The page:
| Does my complaint for divorce need to be verified (signed in the presence of a notary, and acknowledged)?
Answer: Yes. In New York, divorce complaints must include a verification by the plaintiff (the spouse who is filing the action for divorce). A verification is a statement under oath that the pleading is true to the knowledge of the deponent (plaintiff). If you use our forms service, we will gladly serve as your notary, free of charge.
What is the legal basis (or "ground") for divorce in New York?
Answer: New York was the last state in the United States to offer its residents a no-fault basis for obtaining a judgment of divorce. New York's no-fault divorce statute became effective on October 12, 2010. The no-fault ground for divorce is codified in New York's Domestic Relations Law as Section 170(7). You do not need to prove that your spouse committed any act of misconduct. Rather, you need only allege that your marital relationship "has broken down irretrievably for a period of at least six months." Your sworn statement in your complaint is the sole "proof" that is required. As a practical matter, there is no way for your spouse to legally challenge your allegation of an irretrievable breakdown.
How many papers will I need to file with the Court to obtain an uncontested divorce?
Answer: Uncontested divorces in New York require an unusually large number of different documents, each of which must be signed in a precise manner. In an uncontested divorce without children, 13 separate documents are required. Each document must be signed in the correct order. For example, the "Affidavit of Plaintiff" form must be signed and notarized on a date after the signing of the "Affidavit of Defendant" form. The large number of documents, and precise manner in which each document must be completed and acknowledged, is one of the reasons why so many people have use our service. We provide you with step-by-step instructions and unlimited, free telephone support. We are a truly local divorce service. We were founded in 1999 by New York divorce lawyer Marc Rapaport, and we file papers with New York courts nearly every weekday.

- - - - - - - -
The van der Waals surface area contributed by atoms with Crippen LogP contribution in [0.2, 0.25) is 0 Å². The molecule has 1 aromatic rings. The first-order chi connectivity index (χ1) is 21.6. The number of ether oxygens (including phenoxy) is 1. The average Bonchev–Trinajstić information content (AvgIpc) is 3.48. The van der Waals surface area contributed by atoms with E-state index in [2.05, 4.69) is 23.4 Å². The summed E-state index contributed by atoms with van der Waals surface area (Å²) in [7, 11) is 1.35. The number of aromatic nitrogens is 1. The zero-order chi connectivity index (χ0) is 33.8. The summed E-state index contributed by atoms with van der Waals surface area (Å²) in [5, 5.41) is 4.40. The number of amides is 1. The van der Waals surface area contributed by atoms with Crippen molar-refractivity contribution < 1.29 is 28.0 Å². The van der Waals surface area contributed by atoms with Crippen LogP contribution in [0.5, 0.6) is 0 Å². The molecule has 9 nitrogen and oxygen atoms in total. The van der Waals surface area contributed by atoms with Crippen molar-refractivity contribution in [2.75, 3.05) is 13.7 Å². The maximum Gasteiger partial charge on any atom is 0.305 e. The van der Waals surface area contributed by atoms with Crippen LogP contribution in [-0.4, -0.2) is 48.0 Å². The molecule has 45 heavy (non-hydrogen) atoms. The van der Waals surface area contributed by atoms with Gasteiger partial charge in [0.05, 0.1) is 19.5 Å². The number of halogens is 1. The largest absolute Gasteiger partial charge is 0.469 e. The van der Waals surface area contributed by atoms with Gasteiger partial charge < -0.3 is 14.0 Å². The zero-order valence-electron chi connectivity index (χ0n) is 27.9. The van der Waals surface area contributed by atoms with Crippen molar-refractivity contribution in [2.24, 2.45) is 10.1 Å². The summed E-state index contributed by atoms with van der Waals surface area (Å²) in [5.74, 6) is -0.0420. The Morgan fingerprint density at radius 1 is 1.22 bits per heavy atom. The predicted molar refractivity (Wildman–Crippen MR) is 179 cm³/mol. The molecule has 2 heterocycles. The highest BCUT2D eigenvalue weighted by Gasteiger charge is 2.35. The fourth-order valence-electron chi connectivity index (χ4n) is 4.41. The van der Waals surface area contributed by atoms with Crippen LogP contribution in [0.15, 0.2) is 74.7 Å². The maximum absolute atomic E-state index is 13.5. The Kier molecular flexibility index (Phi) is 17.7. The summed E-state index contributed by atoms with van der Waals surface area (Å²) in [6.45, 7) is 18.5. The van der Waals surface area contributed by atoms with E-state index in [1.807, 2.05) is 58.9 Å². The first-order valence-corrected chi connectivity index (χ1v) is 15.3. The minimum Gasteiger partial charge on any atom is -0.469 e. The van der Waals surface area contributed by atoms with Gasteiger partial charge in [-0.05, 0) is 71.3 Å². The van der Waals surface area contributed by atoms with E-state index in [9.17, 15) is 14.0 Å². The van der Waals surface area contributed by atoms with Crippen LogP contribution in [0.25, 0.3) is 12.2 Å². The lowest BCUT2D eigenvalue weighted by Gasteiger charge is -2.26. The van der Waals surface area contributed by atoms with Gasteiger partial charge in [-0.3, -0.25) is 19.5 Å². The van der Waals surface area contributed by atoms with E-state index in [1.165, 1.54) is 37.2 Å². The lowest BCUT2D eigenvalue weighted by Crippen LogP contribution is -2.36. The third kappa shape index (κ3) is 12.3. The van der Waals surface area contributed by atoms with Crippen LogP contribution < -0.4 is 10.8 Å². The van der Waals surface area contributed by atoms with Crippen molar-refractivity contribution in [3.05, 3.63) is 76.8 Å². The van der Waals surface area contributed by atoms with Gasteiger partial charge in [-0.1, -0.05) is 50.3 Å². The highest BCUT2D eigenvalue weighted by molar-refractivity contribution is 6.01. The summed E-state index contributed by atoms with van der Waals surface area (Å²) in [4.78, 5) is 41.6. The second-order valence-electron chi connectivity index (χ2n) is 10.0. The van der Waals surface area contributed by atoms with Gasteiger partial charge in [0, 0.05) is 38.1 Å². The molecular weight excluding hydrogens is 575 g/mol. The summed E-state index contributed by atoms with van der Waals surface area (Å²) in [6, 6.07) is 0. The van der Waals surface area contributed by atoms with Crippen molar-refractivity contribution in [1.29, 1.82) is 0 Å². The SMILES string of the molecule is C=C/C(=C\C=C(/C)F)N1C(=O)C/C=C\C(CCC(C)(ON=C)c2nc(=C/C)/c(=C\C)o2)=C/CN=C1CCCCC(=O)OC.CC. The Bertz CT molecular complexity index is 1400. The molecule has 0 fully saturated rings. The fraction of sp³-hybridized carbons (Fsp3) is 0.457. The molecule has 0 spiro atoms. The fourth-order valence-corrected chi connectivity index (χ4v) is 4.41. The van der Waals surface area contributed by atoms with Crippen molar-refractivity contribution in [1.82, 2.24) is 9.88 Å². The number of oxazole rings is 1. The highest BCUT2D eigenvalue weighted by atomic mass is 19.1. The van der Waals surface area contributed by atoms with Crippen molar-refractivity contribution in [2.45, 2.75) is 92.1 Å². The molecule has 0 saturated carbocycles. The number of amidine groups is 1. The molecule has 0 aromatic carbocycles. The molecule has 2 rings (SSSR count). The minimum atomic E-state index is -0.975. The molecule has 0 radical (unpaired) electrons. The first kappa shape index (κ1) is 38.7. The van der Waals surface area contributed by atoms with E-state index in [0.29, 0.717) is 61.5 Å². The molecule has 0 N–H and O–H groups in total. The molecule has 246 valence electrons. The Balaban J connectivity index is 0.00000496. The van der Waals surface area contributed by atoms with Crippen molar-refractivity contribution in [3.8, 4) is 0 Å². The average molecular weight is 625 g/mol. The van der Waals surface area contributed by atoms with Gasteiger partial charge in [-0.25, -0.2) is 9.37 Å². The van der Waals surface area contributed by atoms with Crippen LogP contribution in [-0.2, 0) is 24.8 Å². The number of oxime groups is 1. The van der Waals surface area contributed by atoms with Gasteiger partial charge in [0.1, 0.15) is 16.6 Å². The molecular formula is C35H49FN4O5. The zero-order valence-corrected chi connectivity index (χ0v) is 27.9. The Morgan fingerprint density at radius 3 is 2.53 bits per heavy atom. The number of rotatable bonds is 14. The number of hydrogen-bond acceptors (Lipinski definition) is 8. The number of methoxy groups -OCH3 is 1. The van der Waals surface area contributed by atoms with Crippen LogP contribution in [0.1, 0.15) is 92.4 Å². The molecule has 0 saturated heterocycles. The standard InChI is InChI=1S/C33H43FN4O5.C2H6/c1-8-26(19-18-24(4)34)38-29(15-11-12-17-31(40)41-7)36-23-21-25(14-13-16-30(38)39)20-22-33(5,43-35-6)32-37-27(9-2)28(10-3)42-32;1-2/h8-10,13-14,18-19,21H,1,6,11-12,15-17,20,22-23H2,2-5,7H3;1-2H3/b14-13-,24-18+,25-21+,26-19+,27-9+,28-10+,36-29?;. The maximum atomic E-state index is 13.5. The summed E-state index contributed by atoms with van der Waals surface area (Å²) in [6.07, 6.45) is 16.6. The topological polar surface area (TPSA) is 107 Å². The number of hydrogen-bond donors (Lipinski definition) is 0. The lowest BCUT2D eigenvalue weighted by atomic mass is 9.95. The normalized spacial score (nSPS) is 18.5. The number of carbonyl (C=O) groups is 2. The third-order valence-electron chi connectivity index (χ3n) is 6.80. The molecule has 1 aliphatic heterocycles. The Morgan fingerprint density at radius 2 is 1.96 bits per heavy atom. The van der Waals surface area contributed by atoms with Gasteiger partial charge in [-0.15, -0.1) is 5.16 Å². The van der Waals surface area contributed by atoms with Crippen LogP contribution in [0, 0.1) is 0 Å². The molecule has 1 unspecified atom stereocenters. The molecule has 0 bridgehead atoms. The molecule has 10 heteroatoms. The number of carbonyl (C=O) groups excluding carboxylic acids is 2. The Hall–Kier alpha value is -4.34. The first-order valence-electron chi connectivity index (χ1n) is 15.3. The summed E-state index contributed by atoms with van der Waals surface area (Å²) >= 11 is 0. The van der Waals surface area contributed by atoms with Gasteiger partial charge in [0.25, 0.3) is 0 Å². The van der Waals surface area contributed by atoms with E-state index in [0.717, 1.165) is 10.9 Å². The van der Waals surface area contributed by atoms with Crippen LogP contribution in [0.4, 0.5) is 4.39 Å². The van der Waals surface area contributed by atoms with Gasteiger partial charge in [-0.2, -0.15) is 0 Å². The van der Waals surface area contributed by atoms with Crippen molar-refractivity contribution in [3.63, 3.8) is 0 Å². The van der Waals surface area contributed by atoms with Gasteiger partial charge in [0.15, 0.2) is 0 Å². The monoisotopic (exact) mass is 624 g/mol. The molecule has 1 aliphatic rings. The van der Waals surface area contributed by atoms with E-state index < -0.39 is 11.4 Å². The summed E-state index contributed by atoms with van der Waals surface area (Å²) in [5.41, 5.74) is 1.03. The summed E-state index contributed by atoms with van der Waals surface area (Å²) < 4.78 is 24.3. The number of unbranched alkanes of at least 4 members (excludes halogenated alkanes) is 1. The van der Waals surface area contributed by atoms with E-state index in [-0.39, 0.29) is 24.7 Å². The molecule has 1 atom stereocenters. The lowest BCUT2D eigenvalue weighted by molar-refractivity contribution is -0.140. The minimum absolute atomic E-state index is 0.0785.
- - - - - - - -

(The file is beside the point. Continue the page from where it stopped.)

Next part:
Where do I file my papers?
Answer: Many customers retain us to file their divorce papers for them. However, at least 75% of our clients handle their own filing with the court. The process is not particularly difficult. However, it does entail at least three separate trips to the Supreme Court in the county where you reside. Note that regardless of where you reside in New York State, you can file your papers with the courthouse in Manhattan (60 Centre Street) because New York County is an "open" county, and accepts uncontested divorce filings for all New York residents.
Will I need to testify or appear in front of a judge?
Answer: No. In New York, uncontested divorce judgments are issued "on the papers". This means that you will need to: (1) file your initial pleading (summons) with the main court clerk's office; (2) file your final set of papers (including, among other documents, the Affidavit of Defendant, Affidavit of Plaintiff, Findings of Fact and Conclusions of Law, and Judgment of Divorce) with the Matrimonial Clerk; and (3) pick up a certified copy of your judgment of divorce from the Courthouse when it has been entered. Customers who retain us to file their divorce papers (we charge $350.00 for filing) do not have to appear in court at all. If you file your own papers, you will need to make at least three trips to the courthouse, but you will not have to testify in fron of a judge.
I am unsure about how to divide our property. What is the legal standard for division of marital property in New York?
Answer: Under New York's equitable distribution law, the assets and debts of the marriage are divided in a way that is fair. This does not necessarily mean equal. However, particularly in long-term marriages (marriages of 10 years or more), there is a presumption that assets are split equally between the parties. If an asset or debt was acquired after the date you were married, it is generally presumed to be a marital asset or debt. A nonmarital asset or debt is one that was acquired before the date of the marriage or was received as a gift or inheritance by one of the parties. Income from nonmarital property may be deemed nonmarital. However, if the income from the nonmarital property was the result of active efforts of the parties during the marriage, it may sometimes be deemed marital.